In lieu of an abstract, here is a brief excerpt of the content:

  • Response
  • Andrew M. Riggsby

General

The modest ambit of this panel was "space, time, and memory." To try to get a little bit of a handle on this topic, I will restrict my remarks to space.1 For the most part, in fact, I want to treat a single spatial motif that strikes me as implicitly or explicitly important to all of the papers: the container. Now what I'm speaking of here is not a specific space, but a spatializing scheme. George Lakoff (1987), in particular, argues that there are a number of such schemata (also, e.g., source-path-goal, part-whole) which are used to structure understanding of a variety of domains, spatial and otherwise. While the schemata appear to be human universals, their specific applications are essentially metaphorical and thus subject to considerable cultural and individual variation. So, for instance, the cases I will discuss below all employ the container notion to set up an "us versus them" distinction, but the same scheme could also be used as part of a folk "physics" of anger: anger is heat acting on fluid inside a person (= the container) as they grow angry, applying pressure, and, perhaps, eventually bursting out.2 Hence: "She got all steamed," "He was bursting with anger," "She blew up at me," "He just erupted."3

One piece of evidence for this kind of systematic use of basic metaphors, and also one of the most important consequences of their existence, is the fact that different metaphors generate different sets of entailments. [End Page 93] So, for instance, figuring "us versus them" in terms of battlelines is inherently conflictual; using a container schema is not, though, of course, it can be made so. (The metaphorical scheme may also be elaborated further, generating additional entailments. Thus there is a difference between a "mere" container and one that is imagined to be locked.) Therefore, the choice of scheme will be significant for anthropological and/or rhetorical analysis. In the comments that follow, I will move roughly from the "smallest" container discussed in the papers to the largest.

Augustan Marriage Laws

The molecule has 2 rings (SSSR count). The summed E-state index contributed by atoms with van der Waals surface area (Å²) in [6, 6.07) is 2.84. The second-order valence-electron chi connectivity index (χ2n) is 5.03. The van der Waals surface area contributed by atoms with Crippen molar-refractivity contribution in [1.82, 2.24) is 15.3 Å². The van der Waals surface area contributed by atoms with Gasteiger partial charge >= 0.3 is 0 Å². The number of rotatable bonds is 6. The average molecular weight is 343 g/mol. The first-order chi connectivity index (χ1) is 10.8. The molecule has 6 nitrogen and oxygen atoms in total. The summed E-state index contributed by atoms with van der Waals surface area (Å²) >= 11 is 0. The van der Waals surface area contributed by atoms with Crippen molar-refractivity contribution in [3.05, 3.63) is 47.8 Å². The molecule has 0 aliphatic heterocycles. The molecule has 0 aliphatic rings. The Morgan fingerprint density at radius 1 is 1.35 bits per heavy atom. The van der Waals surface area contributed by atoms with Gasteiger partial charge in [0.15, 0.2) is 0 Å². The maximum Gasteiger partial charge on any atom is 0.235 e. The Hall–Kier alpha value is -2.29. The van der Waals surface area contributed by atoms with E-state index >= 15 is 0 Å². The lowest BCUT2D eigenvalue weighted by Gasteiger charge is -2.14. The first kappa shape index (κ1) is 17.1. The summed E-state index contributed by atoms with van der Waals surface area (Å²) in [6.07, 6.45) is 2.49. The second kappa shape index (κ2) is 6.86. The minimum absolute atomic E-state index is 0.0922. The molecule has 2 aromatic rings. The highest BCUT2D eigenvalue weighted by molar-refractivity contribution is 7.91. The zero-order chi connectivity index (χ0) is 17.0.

Milnor, Ramsby and Severy-Hoven, and others (including myself in other contexts) have described these laws as an "intrusion" or "incursion" on some private or domestic realm. If this is a correct interpretation, then one might expect metaphorical expressions of the home-as-castle or privacy-of-the-bedroom type—or at least some obviously parallel Roman version. Sure enough, Milnor is able to point to this in omnis domus . . . subverteretur (Tac. Ann. 3.36; see Milnor p. 12). Each house is being threatened individually. In this light, it is interesting how differently Livy figures a closely parallel situation, when plebeians are forbidden intermarriage with patricians. In Canuleius's speech, plebeians are not being dragged from their homes, but excluded from the common spaces of the city, the streets and Forum. Houses appear only relationally, as destinations in the exchange of women. "Ut in quam cuique feminae convenisset domum nuberet, ex qua pactus esset vir domo, in matrimonium duceret" (4.4.10; see Milnor pp. 17–18). Thus Livy's version of marriage is inherently public in some respects, that is, it is always already politicized. In terms of specific policies, Livy is not clearly taking a position on Augustus's legislation. At the time he is writing, he was likely not even aware of any specific proposals. But Livy does cut off at the knees one of the major lines of anti-Augustan attack. If marriage is ancestrally a public matter, then Augustus's legislation is not (distinctively) intrusive.

The appearance in Livy of walls (intra eadem moenia, 4.3.1; see Milnor p. 17) as the container that separates us (citizens) from them (non-citizens) seems almost inevitable in retrospect. Ramsay MacMullen (2001.44) points out the symbolic and juridical importance of town walls to city-formation across the empire. In the illustrations in surveyor's manuals, cities are often represented by nothing but their walls. Thomas Habinek (1998.73–74, 85) shows how transgressive was the image of bandits [End Page 94] lurking within the walls of Rome, as Cicero suggests in the Catilinarians. This...

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Additional Information

ISSN
1080-6504
Print ISSN
0004-0975
Pages
pp. 93-99
Launched on MUSE
2007-01-25
Open Access
No
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